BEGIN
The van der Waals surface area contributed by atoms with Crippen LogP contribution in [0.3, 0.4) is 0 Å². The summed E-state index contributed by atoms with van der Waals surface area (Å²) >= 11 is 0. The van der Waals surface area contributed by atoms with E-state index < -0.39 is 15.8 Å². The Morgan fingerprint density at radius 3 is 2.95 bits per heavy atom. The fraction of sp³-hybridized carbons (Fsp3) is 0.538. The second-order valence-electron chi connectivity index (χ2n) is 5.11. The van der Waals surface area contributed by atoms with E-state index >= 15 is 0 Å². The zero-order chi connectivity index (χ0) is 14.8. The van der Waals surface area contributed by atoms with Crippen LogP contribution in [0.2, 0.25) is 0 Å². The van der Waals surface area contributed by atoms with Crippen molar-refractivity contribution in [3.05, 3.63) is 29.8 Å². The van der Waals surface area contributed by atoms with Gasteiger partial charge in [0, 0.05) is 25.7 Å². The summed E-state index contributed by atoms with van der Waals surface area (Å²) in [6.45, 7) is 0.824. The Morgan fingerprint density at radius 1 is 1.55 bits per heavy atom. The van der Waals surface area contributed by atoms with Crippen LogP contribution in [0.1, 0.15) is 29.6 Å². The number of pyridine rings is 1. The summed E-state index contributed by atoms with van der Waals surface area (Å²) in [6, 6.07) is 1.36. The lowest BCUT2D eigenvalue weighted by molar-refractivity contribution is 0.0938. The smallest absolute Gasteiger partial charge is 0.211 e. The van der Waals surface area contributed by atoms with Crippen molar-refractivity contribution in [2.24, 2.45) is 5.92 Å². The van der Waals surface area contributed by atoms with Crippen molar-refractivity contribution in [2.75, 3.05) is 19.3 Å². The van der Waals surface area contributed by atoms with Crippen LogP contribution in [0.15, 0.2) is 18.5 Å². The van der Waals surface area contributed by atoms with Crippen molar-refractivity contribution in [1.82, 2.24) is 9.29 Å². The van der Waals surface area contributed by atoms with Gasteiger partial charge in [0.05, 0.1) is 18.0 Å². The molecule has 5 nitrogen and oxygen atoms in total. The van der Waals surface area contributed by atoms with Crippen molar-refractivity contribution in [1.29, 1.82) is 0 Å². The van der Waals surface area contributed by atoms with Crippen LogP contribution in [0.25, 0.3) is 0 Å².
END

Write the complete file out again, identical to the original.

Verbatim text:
The van der Waals surface area contributed by atoms with Crippen LogP contribution in [0.3, 0.4) is 0 Å². The summed E-state index contributed by atoms with van der Waals surface area (Å²) >= 11 is 0. The van der Waals surface area contributed by atoms with E-state index < -0.39 is 15.8 Å². The Morgan fingerprint density at radius 3 is 2.95 bits per heavy atom. The fraction of sp³-hybridized carbons (Fsp3) is 0.538. The second-order valence-electron chi connectivity index (χ2n) is 5.11. The van der Waals surface area contributed by atoms with E-state index >= 15 is 0 Å². The zero-order chi connectivity index (χ0) is 14.8. The van der Waals surface area contributed by atoms with Crippen LogP contribution in [0.2, 0.25) is 0 Å². The van der Waals surface area contributed by atoms with Crippen molar-refractivity contribution in [3.05, 3.63) is 29.8 Å². The van der Waals surface area contributed by atoms with Gasteiger partial charge in [0, 0.05) is 25.7 Å². The summed E-state index contributed by atoms with van der Waals surface area (Å²) in [6.45, 7) is 0.824. The Morgan fingerprint density at radius 1 is 1.55 bits per heavy atom. The van der Waals surface area contributed by atoms with Crippen LogP contribution in [0.1, 0.15) is 29.6 Å². The number of pyridine rings is 1. The summed E-state index contributed by atoms with van der Waals surface area (Å²) in [6, 6.07) is 1.36. The lowest BCUT2D eigenvalue weighted by molar-refractivity contribution is 0.0938. The smallest absolute Gasteiger partial charge is 0.211 e. The van der Waals surface area contributed by atoms with Crippen molar-refractivity contribution in [2.24, 2.45) is 5.92 Å². The van der Waals surface area contributed by atoms with Crippen molar-refractivity contribution in [2.75, 3.05) is 19.3 Å². The van der Waals surface area contributed by atoms with Crippen LogP contribution in [0.15, 0.2) is 18.5 Å². The van der Waals surface area contributed by atoms with Crippen molar-refractivity contribution in [1.82, 2.24) is 9.29 Å². The van der Waals surface area contributed by atoms with Gasteiger partial charge in [0.05, 0.1) is 18.0 Å². The molecule has 5 nitrogen and oxygen atoms in total. The van der Waals surface area contributed by atoms with Crippen molar-refractivity contribution in [1.29, 1.82) is 0 Å². The van der Waals surface area contributed by atoms with Crippen LogP contribution in [0.25, 0.3) is 0 Å².